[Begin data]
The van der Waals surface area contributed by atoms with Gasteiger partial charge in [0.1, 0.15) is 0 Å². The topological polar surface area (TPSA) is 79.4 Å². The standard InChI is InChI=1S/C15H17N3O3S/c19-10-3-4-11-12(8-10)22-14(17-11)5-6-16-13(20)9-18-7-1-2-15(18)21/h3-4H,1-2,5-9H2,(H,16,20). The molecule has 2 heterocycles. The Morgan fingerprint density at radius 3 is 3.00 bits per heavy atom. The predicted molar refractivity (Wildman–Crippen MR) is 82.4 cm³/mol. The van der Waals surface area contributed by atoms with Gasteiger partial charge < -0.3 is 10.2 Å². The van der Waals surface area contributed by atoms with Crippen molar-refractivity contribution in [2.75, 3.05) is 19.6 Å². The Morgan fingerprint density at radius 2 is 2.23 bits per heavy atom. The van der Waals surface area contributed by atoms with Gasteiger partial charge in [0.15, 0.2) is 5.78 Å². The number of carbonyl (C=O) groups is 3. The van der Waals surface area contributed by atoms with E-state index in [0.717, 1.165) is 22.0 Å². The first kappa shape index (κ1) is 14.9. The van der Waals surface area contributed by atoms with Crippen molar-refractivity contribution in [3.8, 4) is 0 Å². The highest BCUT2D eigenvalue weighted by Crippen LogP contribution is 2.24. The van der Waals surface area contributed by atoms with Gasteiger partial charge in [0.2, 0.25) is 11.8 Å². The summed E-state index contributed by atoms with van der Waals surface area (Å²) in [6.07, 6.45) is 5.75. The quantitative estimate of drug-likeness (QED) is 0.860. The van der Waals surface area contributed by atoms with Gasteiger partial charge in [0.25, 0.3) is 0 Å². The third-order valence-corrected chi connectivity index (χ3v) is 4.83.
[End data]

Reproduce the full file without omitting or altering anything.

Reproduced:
The van der Waals surface area contributed by atoms with Gasteiger partial charge in [0.1, 0.15) is 0 Å². The topological polar surface area (TPSA) is 79.4 Å². The standard InChI is InChI=1S/C15H17N3O3S/c19-10-3-4-11-12(8-10)22-14(17-11)5-6-16-13(20)9-18-7-1-2-15(18)21/h3-4H,1-2,5-9H2,(H,16,20). The molecule has 2 heterocycles. The Morgan fingerprint density at radius 3 is 3.00 bits per heavy atom. The predicted molar refractivity (Wildman–Crippen MR) is 82.4 cm³/mol. The van der Waals surface area contributed by atoms with Gasteiger partial charge < -0.3 is 10.2 Å². The van der Waals surface area contributed by atoms with Crippen molar-refractivity contribution in [2.75, 3.05) is 19.6 Å². The Morgan fingerprint density at radius 2 is 2.23 bits per heavy atom. The van der Waals surface area contributed by atoms with Gasteiger partial charge in [0.15, 0.2) is 5.78 Å². The number of carbonyl (C=O) groups is 3. The van der Waals surface area contributed by atoms with E-state index in [0.717, 1.165) is 22.0 Å². The first kappa shape index (κ1) is 14.9. The van der Waals surface area contributed by atoms with Crippen molar-refractivity contribution in [3.8, 4) is 0 Å². The highest BCUT2D eigenvalue weighted by Crippen LogP contribution is 2.24. The van der Waals surface area contributed by atoms with Gasteiger partial charge in [0.2, 0.25) is 11.8 Å². The summed E-state index contributed by atoms with van der Waals surface area (Å²) in [6.07, 6.45) is 5.75. The quantitative estimate of drug-likeness (QED) is 0.860. The van der Waals surface area contributed by atoms with Gasteiger partial charge in [0.25, 0.3) is 0 Å². The third-order valence-corrected chi connectivity index (χ3v) is 4.83.